The Speed of Thought

The following essay is sponsored by Dropbox – a favorite standby for file organizing (and file remembering). As always, opinions and text are all mine!


Why yes, it does feel wildly ironic to hop a flight that catapults you 2,000 miles away from your living room in less than 6 hours, to rush around grabbing an Uber, refreshing your mascara, catching your breath and adjusting your skirt only to sit on a sofa with Maria Shriver and talk about the beauty of a slower life.

Life has a funny way about it.

Mostly, life here does feel slow. There are days in which none of us change out of our pajamas, where endless rounds of Uno are played and the crock pot roast simmers quietly and the dogs sleep at our slippered feet and we read another book, another, another.

And then there are the different days.

We’ve had a string of the “different” days lately – the ones that feel packed in with work-related tasks, with family emergencies or difficult parenting moments. Where Ken’s out of town, or I’m out of town, and the dog needs the surgery and the gutters need cleaned and the inbox is overflowing.

Mostly, we’re surviving.


A short list of things that keep me afloat when “mostly surviving” becomes the default:

  1. Chipotle
  2. Proverbs
  3. Lavender
  4. Dropbox

A few weeks ago, after a sleepless night with teething Scout and out-of-town Ken, I last-minute packed for Lake Arrowhead to teach a few journaling classes with these folks. I threw wool socks and deodorant into a carryon, remembered extra layers and a flashlight. I remembered my travel toothbrush and phone charger, shampoo and mittens. Floss, even. My laptop.

I forgot my presentation.

I didn’t realize my mistake until I’d landed at the campsite well past dark, until I’d aimlessly lugged my suitcase through snowdrifts, finally finding Cabin #14, finally settling into the top bunk to look for shapes in the woodgrain ceiling.

I said a silent prayer that I might have saved it to Dropbox a few months prior, told myself I’d check in the morning. And then, sleep.

I’ve always prided myself on my organizational skills. I am an over-preparer, a lover of control. Of course I’d saved it to Dropbox, right?

I hadn’t.

I scrolled and scrolled through my app files – endless photos from camel rides in India, shaman healer visits in Ecuador, rooftop pools in Singapore, a cold beer and crab legs in Haiti.

No presentation.

“I suspect that the mind, like the feet, works at about three miles an hour. If this is so, then modern life is moving faster than the speed of thought or thoughtfulness.”

Rebecca Solnit wrote this.

I spent the bulk of the retreat, then, as you’d imagine: sneaking in blocks of time to prepare a new presentation, recalling bits of the old one from memory, conjuring bits of the new one from optimism.

It worked out. The new presentation was lovely, and was precisely what it needed to be.

And yet, when life gets fast and busy and filled, my mind moves faster than three miles an hour, far faster than the speed of thought. I forget things. I forget the birthdays of friends, I forget to pick up milk from the store, I forget the presentation at home.

I forget to add it to Dropbox.

Slow living doesn’t mean being mistake-free, nor does it offer a lifetime of control that’s void of forgetting what’s important. But it does mean carving out the time and space it takes to offer grace when the mistake inevitably arrives, and to offer wisdom to learn from the next one.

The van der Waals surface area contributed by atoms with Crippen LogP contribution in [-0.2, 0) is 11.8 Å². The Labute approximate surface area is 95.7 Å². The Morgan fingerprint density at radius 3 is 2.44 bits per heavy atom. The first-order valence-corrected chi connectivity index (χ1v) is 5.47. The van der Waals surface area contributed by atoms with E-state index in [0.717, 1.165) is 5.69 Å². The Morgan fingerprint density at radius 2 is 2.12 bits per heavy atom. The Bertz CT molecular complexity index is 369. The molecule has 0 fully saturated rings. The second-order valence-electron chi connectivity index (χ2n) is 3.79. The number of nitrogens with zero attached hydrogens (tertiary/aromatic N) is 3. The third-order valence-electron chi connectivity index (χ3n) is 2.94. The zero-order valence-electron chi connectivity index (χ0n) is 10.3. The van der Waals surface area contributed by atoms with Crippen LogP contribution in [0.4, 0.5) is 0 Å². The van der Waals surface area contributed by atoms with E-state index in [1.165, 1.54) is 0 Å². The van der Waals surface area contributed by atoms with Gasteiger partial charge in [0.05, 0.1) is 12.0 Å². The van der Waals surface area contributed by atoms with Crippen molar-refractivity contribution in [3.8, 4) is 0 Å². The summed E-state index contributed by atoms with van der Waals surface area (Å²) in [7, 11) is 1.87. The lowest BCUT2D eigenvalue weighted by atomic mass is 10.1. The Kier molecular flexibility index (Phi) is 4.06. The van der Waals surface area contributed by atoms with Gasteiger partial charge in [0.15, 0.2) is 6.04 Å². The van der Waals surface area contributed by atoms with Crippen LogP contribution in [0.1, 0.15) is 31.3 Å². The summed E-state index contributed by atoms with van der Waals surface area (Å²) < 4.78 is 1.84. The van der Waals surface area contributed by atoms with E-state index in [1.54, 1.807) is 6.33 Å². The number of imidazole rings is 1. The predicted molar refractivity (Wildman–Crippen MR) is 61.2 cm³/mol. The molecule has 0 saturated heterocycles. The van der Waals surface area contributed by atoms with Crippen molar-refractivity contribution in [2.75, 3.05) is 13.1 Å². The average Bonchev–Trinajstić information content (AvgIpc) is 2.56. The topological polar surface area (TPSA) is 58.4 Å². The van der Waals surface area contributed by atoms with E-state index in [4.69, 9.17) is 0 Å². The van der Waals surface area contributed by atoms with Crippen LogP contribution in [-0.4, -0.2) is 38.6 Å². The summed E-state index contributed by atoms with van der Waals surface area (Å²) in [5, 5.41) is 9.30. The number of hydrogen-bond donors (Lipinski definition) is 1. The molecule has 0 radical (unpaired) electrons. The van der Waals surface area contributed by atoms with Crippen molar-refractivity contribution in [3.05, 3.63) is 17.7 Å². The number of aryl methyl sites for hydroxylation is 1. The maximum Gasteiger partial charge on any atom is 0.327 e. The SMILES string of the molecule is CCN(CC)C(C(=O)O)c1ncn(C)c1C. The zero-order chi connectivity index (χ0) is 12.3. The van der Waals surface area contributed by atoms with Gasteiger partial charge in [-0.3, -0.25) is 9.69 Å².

It means slowing your mind to the speed of thought, or thoughtfulness.

Last week, then.

I’m en route to LAX, am awaiting the flight that will take me 2,000 miles away from my living room and onto Maria Shriver’s sofa.

A text: Urgent: can’t find that one headshot – can you resend asap? Sorry for rush, off to printers in five min!

(To offer grace when the mistake inevitably arrives…)

No worries, I write. Dropbox link in your email! See you soon.

(To offer wisdom to learn from the next one.)









  • I love that number 1 was Chipotle! How I miss that quick delicious meal fallback during busy times. (I live in Edinburgh, now, so no longer an option).

    I so relate to the Rebecca Solnit line. Sometimes it seems like our technology actually makes life more complicated (tech-support calls, anyone?). Getting back to basics and using dependable technology is really a sanity saver. As always, beautiful post.

    • Oh Deserae – I can’t tell you how many times Chipotle has served our family dinner. ;) Thank you for your kind words!

  • I currently save all my favorite meditations to Dropbox. Good stuff. I’ll remember to use it someday should I have presentations, too. = )

  • Over halfway through your book and I LOVE it! You have a real gift for writing Erin. Be blessed!

  • I read a quote recently that stuck with me, “God didn’t create hurry.” Not sure who wrote that, but I sure have been saying it and thinking it a lot lately! Also wondering what it would have been like to live in a time here in America where it was customary for men to let women have seats on the train when cars were overcrowded, or even just to let women step ahead of them on the escalator. Seems the world is too busy for small kindnesses, for an appreciation of each other. Slow is a luxury that you have to carve out for yourself, your family. And, at some sacrifice I dare say. Hoping we find the courage & faith to leap into slow — soon!

  • “[Slow living] means slowing your mind to the speed of thought, or thoughtfulness.”

    I absolutely love that and I think I might even post it up next to my computer screen. The root of my forgetfulness is that I challenge myself to think faster than my mind wants to. It’s so important to slow down. Your writing is always so lovely and gets me thinking. Thanks so much for another lovely post!

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